How can spa operators perk up their client loyalty through retail programs? We asked five experts.
But just what is a facial oil?
After a lifetime of being told to rinse their greasy faces, spa clients might be a bit perplexed when we encourage them to apply facial oils. There seems to be a proliferation of these unique products in the past few years, claiming to moisturize and cleanse at the same time, as well as stave off the appearance of advancing age.
But Just What Is A Facial Oil?
“It just refers to the base,” says Dr. Lisa Kellett of the DLK on Avenue dermatology clinic in Toronto. “The base is the oil but the oil can contain anything in it.” That could mean argan, rosehip, olive, jojoba or coconut oils, to name but a few.
“[Facial oil] is a very ubiquitous term, so you have to try and figure out if people are talking about the base, or they’re talking about the active [ingredient], or they’re talking about essential oils,” Kellett says.
Facial oil wasn’t always as popular as it is today. According to Babor’s Benjamin Simpson, the late 80s and early 90s was a strictly oil-free era. “Our brand was actually founded on a facial cleansing oil called HY-ÖL, which is still a really successful collection for us to this day,” says the executive director of marketing and public relations for the professional skin care brand.
Babor’s HY-ÖL product, patented in the late 1950s, is made with pure vegetable oil and Quillaia extract that acts as a dirt magnet for an intense cleansing experience. “You apply the product to dry skin and you massage it in without water,” Simpson says. “On top of that you use our second step in the bi-phase cleansing method called phytoactives.”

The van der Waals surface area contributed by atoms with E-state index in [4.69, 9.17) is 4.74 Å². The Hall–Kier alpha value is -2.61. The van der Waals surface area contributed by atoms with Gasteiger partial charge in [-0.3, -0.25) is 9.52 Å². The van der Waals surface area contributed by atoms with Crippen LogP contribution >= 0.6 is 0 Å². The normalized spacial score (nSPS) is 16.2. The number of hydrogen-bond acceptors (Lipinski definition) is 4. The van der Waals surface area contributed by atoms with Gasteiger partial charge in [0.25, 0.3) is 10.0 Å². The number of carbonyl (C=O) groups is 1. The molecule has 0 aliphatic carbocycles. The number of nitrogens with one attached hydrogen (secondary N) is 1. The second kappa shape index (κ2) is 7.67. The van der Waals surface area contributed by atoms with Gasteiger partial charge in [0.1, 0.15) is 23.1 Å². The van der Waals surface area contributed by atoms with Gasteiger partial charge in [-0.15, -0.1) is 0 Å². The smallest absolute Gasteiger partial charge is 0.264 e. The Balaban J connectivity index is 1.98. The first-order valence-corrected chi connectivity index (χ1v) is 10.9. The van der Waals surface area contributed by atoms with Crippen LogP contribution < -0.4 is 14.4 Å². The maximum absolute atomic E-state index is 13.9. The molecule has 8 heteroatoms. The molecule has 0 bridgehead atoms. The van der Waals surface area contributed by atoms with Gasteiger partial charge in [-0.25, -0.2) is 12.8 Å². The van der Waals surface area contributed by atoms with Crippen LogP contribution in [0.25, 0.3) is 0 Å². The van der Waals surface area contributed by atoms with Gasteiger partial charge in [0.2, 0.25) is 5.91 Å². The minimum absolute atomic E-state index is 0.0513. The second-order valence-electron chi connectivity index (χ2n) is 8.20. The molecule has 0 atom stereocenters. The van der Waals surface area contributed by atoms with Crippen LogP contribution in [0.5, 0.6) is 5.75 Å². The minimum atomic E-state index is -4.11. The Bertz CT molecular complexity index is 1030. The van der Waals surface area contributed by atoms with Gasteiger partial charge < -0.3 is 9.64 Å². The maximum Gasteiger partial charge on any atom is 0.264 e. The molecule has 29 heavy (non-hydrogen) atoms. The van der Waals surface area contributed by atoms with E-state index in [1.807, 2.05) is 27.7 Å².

When looking for the right facial oil cleanser, Simpson suggests looking for something water soluble to cleanse the skin without clogging or weighing it down. Kellett suggests facial oils are best used to prevent transepidermal water loss in the skin, something that adult patients with dry skin could benefit from. These clients would typically be older adults who have decreased sebaceous gland activity, Kellett says. The sebaceous glands are oil glands on the skin that secrete natural sebum. As you get older the activity of the gland slows, causing skin to be drier and flakier. Clients who find that their skin is drier in certain seasons might be good candidates for facial oils.
Kellett cautions, however, that not all facial oils are right for all patients and still other patients should be avoiding oils altogether, such as those who are prone to acne, exzema, or dermatitis. Some oils, like eucalyptus and Vitamin C oil, can be irritating to the skin and are best confined to use on the less sensitive skin of the body, the dermatologist says.
“[Spas] should be looking for an oil that is non-irritating and can be used by more mature patients,” Kellett says. “You just have to make sure you’re using the right product for the right patient.”